Rhubarb jelly, rhubarb root oil, roseroot tincture, water mint, wood ants and bee bread
From Bug Jam. Receiving the last pink rhubarb of the early spring offered a chance to make a simple, beautifully-coloured jelly. Cooking the rhubarb at a low temperature with sugar drew out an extremely clear red juice, which we set with gelatine (gelatine giving the best wobble—what good is jelly if it doesn’t wobble?).
We added aromatic accents to the jelly with bee bread, water mint—an especially pungent wild variety, and wood ants, which added tiny bursts of lemon-like acidity. The rhubarb root oil rounded out the flavour of the rhubarb stem and provided an unctuous texture. A tincture of rose root (Rhodiola rosea) is sprayed over the plate as it is served, so the first interaction the guest has is with a spicy, alluring, rose-like aroma.
Rhubarb Root Oil
Rhubarb (for syrup)
Rhubarb Syrup (for jelly)
Alcohol (min 60abv)
Roseroot (Rhodiola rosea)
Wood Ants (Formica rufa)
Water Mint leaves (Mentha aquatica)
4 chambers’ worth
Chamber Vacuum Packer
Coffee Filter Papers
Sealable dark glass jar
Trim the rhubarb of its leaves and thinly slice. Toss the rhubarb and sugar in a bowl and add to the vacuum bag. Seal the bag. Place in a stirred water bath set to 40℃. The heat will be enough to soften the rhubarb without breaking it down (otherwise the juice would end up cloudy) and the sugars will draw the juice out of the slices, without being heated enough to acquire any caramel flavours.
Remove the bag from the water after 45 minutes and set the rhubarb and syrup over a superbag or a very fine sieve, collecting the syrup as it drips through in a bowl. Weigh the yield of juice (you should have roughly two-thirds of the weight of the total rhubarb—around 400g). The remaining fruit pulp can be made into a second batch of syrup, albeit somewhat diminished in flavour, if cooked gently with a measure of water and sugar and strained. Save this juice for another recipe. Bloom the gelatin in a small tub of cold water for 5 minutes. Add to the rhubarb syrup and stir in a small pan over a very low heat until the gelatin has clearly melted. Pour the mixture through a sieve into a plastic tub. Let cool at room temperature for half an hour, and then transfer to the fridge and chill until the jelly is set (at least six hours, or overnight).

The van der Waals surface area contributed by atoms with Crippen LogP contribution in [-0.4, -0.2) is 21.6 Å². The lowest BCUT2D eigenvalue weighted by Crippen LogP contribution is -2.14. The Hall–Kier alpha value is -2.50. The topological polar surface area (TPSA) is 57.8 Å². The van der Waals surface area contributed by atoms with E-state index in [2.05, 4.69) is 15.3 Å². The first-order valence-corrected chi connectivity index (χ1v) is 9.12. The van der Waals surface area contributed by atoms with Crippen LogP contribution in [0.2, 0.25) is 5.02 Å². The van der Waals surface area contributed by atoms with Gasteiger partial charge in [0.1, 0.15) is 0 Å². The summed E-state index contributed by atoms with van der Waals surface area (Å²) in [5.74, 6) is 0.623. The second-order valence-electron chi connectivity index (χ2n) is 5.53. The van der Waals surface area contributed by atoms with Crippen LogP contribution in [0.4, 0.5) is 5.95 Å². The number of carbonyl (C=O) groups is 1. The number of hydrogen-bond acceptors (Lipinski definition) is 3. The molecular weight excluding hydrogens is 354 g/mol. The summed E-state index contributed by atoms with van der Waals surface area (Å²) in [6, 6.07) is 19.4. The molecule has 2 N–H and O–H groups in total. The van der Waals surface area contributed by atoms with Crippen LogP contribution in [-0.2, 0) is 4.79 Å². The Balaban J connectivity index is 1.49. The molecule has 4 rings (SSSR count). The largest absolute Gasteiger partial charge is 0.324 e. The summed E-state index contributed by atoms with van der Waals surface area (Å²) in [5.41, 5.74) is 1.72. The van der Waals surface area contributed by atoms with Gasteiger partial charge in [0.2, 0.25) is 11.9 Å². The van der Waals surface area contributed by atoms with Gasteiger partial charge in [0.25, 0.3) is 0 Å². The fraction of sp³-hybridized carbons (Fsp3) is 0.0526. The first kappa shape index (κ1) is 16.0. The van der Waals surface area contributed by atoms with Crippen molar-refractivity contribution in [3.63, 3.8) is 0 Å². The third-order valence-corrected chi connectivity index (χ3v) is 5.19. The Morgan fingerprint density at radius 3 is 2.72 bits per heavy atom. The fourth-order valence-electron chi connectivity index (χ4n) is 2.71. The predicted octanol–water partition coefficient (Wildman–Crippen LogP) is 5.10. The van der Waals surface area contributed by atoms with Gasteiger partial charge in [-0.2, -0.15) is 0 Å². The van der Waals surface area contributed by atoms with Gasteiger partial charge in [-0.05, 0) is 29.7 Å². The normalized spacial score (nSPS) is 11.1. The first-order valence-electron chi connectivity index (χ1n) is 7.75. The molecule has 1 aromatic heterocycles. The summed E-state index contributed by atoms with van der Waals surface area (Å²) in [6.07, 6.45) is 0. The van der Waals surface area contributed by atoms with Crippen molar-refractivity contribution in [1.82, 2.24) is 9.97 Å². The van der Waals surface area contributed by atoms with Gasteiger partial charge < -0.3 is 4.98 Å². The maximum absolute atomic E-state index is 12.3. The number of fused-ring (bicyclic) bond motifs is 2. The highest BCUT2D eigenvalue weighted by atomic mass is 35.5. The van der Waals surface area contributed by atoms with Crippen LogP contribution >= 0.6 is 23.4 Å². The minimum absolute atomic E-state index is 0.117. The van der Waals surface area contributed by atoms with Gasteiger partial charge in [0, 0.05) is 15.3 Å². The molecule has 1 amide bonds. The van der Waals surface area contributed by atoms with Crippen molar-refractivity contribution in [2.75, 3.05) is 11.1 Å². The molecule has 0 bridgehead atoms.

Rhubarb Root Oil
Blend the rhubarb root and oil in a Thermomix heated to 80℃ for five minutes. Add to a plastic tub and let macerate for eight hours, or overnight. The next day strain the mixture through a coffee filter paper, collecting the oil in a tub. Store in a cool, dark place until you need it.
Coarsely grind the roseroot. Add it to a sealable jar with double its weight in alcohol, making sure to completely over the roots. Leave to macerate for at least six weeks in a cool, dark place.
Remove any residual wax from the bee bread and break into 8 rough chunks.
Sort the ants, removing any dirt or twigs.
Wash the water mint and blot dry on paper towels. Store in a tub with a damp paper towel cover in the refrigerator.
Strain a small amount of the roseroot tincture through coffee filter paper and store in an atomiser.
Break up the jelly with a fork (not so much as to loose definition, but enough to loosen its structure)
In the centre of a small, white, round-bottomed bowl, place a tablespoon of the jelly, levelling it slightly with the spoon. Create a few small depressions in the surface of the jelly, into which some of the rhubarb root oil will pool. Pour a drizzle of rhubarb over the jelly, finding the little dips and using enough so that a ring of bright yellow oil gathers around the red jelly. Place eight pieces of bee bread and four leaves of water mint on the jelly, add the ants and finish with a small spritz of tincture from the atomiser.